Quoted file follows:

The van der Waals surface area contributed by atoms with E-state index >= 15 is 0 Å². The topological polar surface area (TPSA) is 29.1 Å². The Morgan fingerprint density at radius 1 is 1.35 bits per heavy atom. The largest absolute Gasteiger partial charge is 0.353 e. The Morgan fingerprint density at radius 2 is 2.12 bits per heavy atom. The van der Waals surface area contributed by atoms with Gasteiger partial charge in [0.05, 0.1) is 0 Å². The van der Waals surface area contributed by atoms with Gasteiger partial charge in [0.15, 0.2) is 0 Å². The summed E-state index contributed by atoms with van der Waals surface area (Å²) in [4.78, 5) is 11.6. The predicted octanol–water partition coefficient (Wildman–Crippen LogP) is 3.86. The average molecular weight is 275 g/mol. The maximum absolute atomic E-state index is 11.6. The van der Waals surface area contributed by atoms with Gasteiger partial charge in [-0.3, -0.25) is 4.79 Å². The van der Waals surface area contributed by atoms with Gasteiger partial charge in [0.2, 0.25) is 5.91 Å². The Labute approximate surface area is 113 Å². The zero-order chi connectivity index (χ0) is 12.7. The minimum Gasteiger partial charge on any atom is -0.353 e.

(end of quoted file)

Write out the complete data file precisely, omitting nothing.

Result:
The van der Waals surface area contributed by atoms with E-state index >= 15 is 0 Å². The topological polar surface area (TPSA) is 29.1 Å². The Morgan fingerprint density at radius 1 is 1.35 bits per heavy atom. The largest absolute Gasteiger partial charge is 0.353 e. The Morgan fingerprint density at radius 2 is 2.12 bits per heavy atom. The van der Waals surface area contributed by atoms with Gasteiger partial charge in [0.05, 0.1) is 0 Å². The van der Waals surface area contributed by atoms with Gasteiger partial charge in [0.15, 0.2) is 0 Å². The summed E-state index contributed by atoms with van der Waals surface area (Å²) in [4.78, 5) is 11.6. The predicted octanol–water partition coefficient (Wildman–Crippen LogP) is 3.86. The average molecular weight is 275 g/mol. The maximum absolute atomic E-state index is 11.6. The van der Waals surface area contributed by atoms with Gasteiger partial charge in [-0.3, -0.25) is 4.79 Å². The van der Waals surface area contributed by atoms with Gasteiger partial charge in [0.2, 0.25) is 5.91 Å². The Labute approximate surface area is 113 Å². The zero-order chi connectivity index (χ0) is 12.7. The minimum Gasteiger partial charge on any atom is -0.353 e.